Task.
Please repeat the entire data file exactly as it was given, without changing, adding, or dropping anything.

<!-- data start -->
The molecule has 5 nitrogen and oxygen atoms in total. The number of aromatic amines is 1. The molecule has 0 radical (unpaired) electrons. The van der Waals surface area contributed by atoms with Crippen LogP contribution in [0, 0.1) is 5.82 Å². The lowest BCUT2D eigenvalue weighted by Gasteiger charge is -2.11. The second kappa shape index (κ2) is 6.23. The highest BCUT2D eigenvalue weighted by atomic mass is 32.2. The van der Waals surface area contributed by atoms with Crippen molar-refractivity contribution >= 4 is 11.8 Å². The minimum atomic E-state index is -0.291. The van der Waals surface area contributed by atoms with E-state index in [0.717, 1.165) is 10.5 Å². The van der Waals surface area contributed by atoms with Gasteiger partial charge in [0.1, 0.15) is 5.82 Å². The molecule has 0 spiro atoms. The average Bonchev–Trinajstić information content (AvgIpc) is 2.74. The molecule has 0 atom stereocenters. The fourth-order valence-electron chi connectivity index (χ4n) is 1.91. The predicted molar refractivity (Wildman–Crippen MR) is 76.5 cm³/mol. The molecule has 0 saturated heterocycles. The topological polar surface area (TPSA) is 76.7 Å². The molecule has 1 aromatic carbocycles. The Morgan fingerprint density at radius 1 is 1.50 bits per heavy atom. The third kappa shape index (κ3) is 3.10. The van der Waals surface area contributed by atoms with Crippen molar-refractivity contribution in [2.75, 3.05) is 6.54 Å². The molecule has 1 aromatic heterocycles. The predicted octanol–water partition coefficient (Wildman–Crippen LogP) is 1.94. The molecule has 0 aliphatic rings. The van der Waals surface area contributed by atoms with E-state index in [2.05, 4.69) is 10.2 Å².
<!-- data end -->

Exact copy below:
The molecule has 5 nitrogen and oxygen atoms in total. The number of aromatic amines is 1. The molecule has 0 radical (unpaired) electrons. The van der Waals surface area contributed by atoms with Crippen LogP contribution in [0, 0.1) is 5.82 Å². The lowest BCUT2D eigenvalue weighted by Gasteiger charge is -2.11. The second kappa shape index (κ2) is 6.23. The highest BCUT2D eigenvalue weighted by atomic mass is 32.2. The van der Waals surface area contributed by atoms with Crippen molar-refractivity contribution >= 4 is 11.8 Å². The minimum atomic E-state index is -0.291. The van der Waals surface area contributed by atoms with E-state index in [0.717, 1.165) is 10.5 Å². The van der Waals surface area contributed by atoms with Gasteiger partial charge in [0.1, 0.15) is 5.82 Å². The molecule has 0 spiro atoms. The average Bonchev–Trinajstić information content (AvgIpc) is 2.74. The molecule has 0 atom stereocenters. The fourth-order valence-electron chi connectivity index (χ4n) is 1.91. The predicted molar refractivity (Wildman–Crippen MR) is 76.5 cm³/mol. The molecule has 0 saturated heterocycles. The topological polar surface area (TPSA) is 76.7 Å². The molecule has 1 aromatic carbocycles. The Morgan fingerprint density at radius 1 is 1.50 bits per heavy atom. The third kappa shape index (κ3) is 3.10. The van der Waals surface area contributed by atoms with Crippen molar-refractivity contribution in [2.75, 3.05) is 6.54 Å². The molecule has 1 aromatic heterocycles. The predicted octanol–water partition coefficient (Wildman–Crippen LogP) is 1.94. The molecule has 0 aliphatic rings. The van der Waals surface area contributed by atoms with E-state index in [2.05, 4.69) is 10.2 Å².